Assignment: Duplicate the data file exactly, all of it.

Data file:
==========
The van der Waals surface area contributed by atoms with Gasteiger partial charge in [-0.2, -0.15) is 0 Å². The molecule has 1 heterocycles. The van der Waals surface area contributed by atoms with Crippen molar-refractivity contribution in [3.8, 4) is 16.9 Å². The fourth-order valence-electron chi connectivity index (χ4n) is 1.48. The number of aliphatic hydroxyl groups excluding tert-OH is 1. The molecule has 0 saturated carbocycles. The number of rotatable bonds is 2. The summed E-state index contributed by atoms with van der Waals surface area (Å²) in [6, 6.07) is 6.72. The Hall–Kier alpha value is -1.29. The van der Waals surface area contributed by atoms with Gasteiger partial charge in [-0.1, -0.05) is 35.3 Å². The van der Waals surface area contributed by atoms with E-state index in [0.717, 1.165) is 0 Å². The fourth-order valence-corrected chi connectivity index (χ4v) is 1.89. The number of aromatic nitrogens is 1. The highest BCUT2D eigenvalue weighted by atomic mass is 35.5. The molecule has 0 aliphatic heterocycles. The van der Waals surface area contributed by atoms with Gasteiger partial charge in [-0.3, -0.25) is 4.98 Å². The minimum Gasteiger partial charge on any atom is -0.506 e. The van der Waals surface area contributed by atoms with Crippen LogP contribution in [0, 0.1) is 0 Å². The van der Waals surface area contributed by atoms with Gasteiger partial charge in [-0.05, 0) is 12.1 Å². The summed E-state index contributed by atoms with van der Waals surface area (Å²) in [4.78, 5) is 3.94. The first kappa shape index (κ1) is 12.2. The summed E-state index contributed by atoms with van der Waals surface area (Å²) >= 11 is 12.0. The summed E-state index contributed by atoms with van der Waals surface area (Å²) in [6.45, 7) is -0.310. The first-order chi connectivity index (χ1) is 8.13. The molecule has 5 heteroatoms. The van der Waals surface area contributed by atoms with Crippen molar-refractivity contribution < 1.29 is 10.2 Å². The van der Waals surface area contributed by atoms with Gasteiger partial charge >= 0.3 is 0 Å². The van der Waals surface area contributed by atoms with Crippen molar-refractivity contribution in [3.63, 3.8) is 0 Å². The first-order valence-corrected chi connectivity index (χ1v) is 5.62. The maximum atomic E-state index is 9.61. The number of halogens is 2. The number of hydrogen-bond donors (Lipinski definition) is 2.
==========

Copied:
The van der Waals surface area contributed by atoms with Gasteiger partial charge in [-0.2, -0.15) is 0 Å². The molecule has 1 heterocycles. The van der Waals surface area contributed by atoms with Crippen molar-refractivity contribution in [3.8, 4) is 16.9 Å². The fourth-order valence-electron chi connectivity index (χ4n) is 1.48. The number of aliphatic hydroxyl groups excluding tert-OH is 1. The molecule has 0 saturated carbocycles. The number of rotatable bonds is 2. The summed E-state index contributed by atoms with van der Waals surface area (Å²) in [6, 6.07) is 6.72. The Hall–Kier alpha value is -1.29. The van der Waals surface area contributed by atoms with Gasteiger partial charge in [-0.1, -0.05) is 35.3 Å². The van der Waals surface area contributed by atoms with E-state index in [0.717, 1.165) is 0 Å². The fourth-order valence-corrected chi connectivity index (χ4v) is 1.89. The number of aromatic nitrogens is 1. The highest BCUT2D eigenvalue weighted by atomic mass is 35.5. The molecule has 0 aliphatic heterocycles. The van der Waals surface area contributed by atoms with Gasteiger partial charge in [-0.3, -0.25) is 4.98 Å². The minimum Gasteiger partial charge on any atom is -0.506 e. The van der Waals surface area contributed by atoms with Crippen LogP contribution in [0, 0.1) is 0 Å². The van der Waals surface area contributed by atoms with Gasteiger partial charge in [-0.05, 0) is 12.1 Å². The summed E-state index contributed by atoms with van der Waals surface area (Å²) in [4.78, 5) is 3.94. The first kappa shape index (κ1) is 12.2. The summed E-state index contributed by atoms with van der Waals surface area (Å²) >= 11 is 12.0. The summed E-state index contributed by atoms with van der Waals surface area (Å²) in [6.45, 7) is -0.310. The first-order chi connectivity index (χ1) is 8.13. The molecule has 5 heteroatoms. The van der Waals surface area contributed by atoms with Crippen molar-refractivity contribution < 1.29 is 10.2 Å². The van der Waals surface area contributed by atoms with Gasteiger partial charge >= 0.3 is 0 Å². The van der Waals surface area contributed by atoms with Crippen molar-refractivity contribution in [3.63, 3.8) is 0 Å². The first-order valence-corrected chi connectivity index (χ1v) is 5.62. The maximum atomic E-state index is 9.61. The number of halogens is 2. The number of hydrogen-bond donors (Lipinski definition) is 2.